Weekend Reading: November 2016

Weekend Reading: November 2016

Looking for something to read this weekend? We’ve scoured the web for thought-provoking articles, essays and the occasional video. Enjoy!

Writing about reading and empathy for The Wall Street Journal, Susan Pinker surveys a number of studies investigating the link between them:

“We’ve long known about the collateral benefits of habitual reading – richer vocabulary, for example. But that’s only part of the picture. Mounting evidence over the past decade suggests that the mental calisthenics required to live inside a fictional character’s skin foster empathy for the people you meet day-to-day.”

But what about nonfiction? While not all nonfiction seems to provoke empathy for others, narrative nonfiction can “as long as the narrative is moving and transformative.” Pair her essay with Emily VanDette’s blog entry on how reading and discussion is a perfect recipe for bridging cultural divides.

Elsewhere On the Internet:

A new “support system for jailed Veterans transitioning back to society” – we’re proud to be working with them in the coming weeks.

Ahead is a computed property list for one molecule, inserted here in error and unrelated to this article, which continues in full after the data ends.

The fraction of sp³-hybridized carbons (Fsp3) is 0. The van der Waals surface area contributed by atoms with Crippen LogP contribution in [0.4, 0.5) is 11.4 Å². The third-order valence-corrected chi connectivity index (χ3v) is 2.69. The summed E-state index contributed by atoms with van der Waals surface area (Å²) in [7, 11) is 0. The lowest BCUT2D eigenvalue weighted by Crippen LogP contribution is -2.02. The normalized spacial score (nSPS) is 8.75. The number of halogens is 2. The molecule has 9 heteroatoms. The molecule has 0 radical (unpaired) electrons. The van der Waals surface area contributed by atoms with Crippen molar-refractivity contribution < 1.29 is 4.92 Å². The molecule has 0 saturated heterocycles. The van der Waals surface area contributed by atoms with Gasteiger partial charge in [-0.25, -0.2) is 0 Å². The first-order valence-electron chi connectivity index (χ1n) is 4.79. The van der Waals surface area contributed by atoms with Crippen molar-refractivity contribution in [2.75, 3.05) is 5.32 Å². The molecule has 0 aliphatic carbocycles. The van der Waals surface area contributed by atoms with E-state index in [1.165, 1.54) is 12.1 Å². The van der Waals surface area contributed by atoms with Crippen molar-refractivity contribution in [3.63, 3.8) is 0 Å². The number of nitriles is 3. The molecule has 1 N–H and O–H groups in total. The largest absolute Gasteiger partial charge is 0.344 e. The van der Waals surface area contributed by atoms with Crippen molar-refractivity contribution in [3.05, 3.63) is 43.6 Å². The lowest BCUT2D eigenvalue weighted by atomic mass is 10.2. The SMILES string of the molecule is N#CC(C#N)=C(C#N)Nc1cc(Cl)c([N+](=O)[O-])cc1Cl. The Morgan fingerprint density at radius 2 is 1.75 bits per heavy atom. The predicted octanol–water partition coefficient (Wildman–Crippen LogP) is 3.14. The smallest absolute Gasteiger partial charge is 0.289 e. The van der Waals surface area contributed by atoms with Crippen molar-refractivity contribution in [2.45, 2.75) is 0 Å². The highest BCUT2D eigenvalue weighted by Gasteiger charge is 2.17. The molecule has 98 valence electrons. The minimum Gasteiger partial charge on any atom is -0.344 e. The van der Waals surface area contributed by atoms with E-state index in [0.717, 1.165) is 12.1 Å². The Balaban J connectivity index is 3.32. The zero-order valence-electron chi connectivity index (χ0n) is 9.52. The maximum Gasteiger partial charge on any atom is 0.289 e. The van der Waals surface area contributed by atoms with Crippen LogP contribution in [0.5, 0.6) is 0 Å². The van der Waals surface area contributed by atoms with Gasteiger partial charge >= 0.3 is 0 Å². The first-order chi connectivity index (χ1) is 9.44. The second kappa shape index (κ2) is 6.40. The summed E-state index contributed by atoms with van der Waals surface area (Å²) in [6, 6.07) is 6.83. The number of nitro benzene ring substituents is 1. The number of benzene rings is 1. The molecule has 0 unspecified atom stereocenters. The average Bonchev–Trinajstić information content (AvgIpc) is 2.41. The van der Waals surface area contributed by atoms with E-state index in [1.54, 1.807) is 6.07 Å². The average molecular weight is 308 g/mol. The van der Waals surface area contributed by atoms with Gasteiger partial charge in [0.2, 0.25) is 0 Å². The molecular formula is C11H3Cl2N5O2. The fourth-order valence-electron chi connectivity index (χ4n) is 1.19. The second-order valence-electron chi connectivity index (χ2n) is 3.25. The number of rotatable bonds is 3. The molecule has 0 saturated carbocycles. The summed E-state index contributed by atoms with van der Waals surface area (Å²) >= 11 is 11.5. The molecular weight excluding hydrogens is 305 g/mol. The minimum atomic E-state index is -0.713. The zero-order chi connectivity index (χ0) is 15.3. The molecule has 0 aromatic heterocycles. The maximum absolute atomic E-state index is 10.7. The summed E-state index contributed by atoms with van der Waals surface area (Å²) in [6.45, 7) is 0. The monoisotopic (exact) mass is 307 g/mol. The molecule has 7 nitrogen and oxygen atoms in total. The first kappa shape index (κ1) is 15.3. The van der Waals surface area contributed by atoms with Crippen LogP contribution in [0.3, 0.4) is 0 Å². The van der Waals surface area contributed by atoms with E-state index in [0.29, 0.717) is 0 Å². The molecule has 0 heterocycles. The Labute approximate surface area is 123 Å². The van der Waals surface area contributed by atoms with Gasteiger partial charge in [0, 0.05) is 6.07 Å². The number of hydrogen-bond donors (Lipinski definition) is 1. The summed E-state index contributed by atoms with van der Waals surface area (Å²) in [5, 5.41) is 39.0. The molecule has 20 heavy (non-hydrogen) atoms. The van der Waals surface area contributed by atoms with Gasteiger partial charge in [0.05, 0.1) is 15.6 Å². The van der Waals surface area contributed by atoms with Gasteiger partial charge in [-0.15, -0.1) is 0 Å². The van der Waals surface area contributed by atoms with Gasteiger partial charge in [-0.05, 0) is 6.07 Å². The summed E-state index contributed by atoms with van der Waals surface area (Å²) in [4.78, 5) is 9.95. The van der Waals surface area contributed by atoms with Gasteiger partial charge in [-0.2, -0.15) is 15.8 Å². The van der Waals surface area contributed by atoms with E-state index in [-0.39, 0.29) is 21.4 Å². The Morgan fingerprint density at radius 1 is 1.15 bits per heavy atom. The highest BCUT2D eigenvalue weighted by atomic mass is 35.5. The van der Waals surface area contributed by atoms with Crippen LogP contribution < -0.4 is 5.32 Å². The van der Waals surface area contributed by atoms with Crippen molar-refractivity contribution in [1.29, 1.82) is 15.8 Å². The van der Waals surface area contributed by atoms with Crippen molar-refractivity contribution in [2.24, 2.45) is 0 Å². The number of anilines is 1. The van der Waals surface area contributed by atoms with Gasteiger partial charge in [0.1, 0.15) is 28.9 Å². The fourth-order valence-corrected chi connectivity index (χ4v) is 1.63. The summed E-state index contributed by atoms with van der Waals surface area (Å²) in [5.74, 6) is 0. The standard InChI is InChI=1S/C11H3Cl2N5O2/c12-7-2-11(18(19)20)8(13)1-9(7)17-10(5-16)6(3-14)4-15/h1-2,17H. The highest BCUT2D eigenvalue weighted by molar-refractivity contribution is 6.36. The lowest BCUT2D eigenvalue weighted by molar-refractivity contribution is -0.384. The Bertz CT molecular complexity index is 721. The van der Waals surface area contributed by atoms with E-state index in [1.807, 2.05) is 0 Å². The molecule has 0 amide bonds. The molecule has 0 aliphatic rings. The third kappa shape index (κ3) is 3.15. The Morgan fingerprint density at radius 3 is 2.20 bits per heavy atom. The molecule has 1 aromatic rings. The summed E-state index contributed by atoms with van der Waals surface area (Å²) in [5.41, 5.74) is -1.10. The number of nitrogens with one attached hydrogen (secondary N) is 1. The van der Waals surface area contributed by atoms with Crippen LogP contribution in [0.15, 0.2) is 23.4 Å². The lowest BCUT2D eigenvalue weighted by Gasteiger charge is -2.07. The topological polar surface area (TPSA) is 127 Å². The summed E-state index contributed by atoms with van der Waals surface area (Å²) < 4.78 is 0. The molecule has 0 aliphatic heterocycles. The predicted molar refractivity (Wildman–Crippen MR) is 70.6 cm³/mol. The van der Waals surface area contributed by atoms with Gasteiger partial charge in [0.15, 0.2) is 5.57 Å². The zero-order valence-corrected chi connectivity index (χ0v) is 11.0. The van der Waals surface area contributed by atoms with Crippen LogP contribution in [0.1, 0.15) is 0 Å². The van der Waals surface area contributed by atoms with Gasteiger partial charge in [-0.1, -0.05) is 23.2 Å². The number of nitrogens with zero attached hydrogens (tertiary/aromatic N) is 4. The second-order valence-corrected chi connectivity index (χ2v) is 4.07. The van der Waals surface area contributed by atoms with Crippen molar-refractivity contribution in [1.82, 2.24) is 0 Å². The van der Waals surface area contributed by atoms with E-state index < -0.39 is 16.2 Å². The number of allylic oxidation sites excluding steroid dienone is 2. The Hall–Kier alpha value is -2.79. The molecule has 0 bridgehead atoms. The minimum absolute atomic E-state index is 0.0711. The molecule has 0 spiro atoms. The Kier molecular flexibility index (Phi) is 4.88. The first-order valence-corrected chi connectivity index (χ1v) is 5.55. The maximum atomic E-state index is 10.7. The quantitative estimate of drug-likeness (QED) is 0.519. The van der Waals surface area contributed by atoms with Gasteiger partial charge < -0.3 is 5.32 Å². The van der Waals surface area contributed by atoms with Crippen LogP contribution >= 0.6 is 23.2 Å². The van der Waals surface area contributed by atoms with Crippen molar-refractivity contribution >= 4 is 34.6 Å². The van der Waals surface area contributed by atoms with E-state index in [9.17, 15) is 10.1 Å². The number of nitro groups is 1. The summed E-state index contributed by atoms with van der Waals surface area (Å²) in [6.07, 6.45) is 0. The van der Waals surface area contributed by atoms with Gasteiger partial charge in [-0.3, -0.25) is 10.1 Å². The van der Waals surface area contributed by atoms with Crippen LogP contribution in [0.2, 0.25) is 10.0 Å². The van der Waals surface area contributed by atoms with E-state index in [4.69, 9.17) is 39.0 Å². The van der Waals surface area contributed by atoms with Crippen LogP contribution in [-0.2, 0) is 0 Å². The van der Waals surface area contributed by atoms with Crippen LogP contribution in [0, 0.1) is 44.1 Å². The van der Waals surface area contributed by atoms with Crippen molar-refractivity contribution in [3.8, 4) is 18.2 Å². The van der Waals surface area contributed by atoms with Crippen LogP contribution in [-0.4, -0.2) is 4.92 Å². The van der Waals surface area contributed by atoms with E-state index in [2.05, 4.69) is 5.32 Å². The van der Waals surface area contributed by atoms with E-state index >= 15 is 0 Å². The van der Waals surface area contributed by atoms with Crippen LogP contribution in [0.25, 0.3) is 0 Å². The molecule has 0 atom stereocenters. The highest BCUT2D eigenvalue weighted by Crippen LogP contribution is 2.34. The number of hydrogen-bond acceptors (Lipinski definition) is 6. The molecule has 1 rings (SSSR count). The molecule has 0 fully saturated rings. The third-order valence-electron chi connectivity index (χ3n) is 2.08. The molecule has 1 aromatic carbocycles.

A good argument for broadening your reading list.

“When we are engaged and moved by an artwork, it’s almost like we find ourselves.”

One rural Afghan village opened its first school for girls – “a safe space for equal education.”

Speaking of reading new books, here are four works of Chinese science fiction worth reading.

The world is getting better, little by little.

How a library can save a life.

Image: Vincent van Gogh, Still Life with French Novels, 1887, The Robert Holmes à Court Collection, Perth [Public Domain], via Wikimedia Commons

How Reading Fiction Increases Our Capacity for Empathy
Learning From Our Differences: Talking About Nervous Conditions
Just Listen: A Simple Tool for Minimizing Bias and Transforming Relationships

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Cecily Erin Hill

Cecily Erin Hill

Cecily Hill is the Project Director, NEH for All at the National Humanities Alliance and former member of the Books@Work team.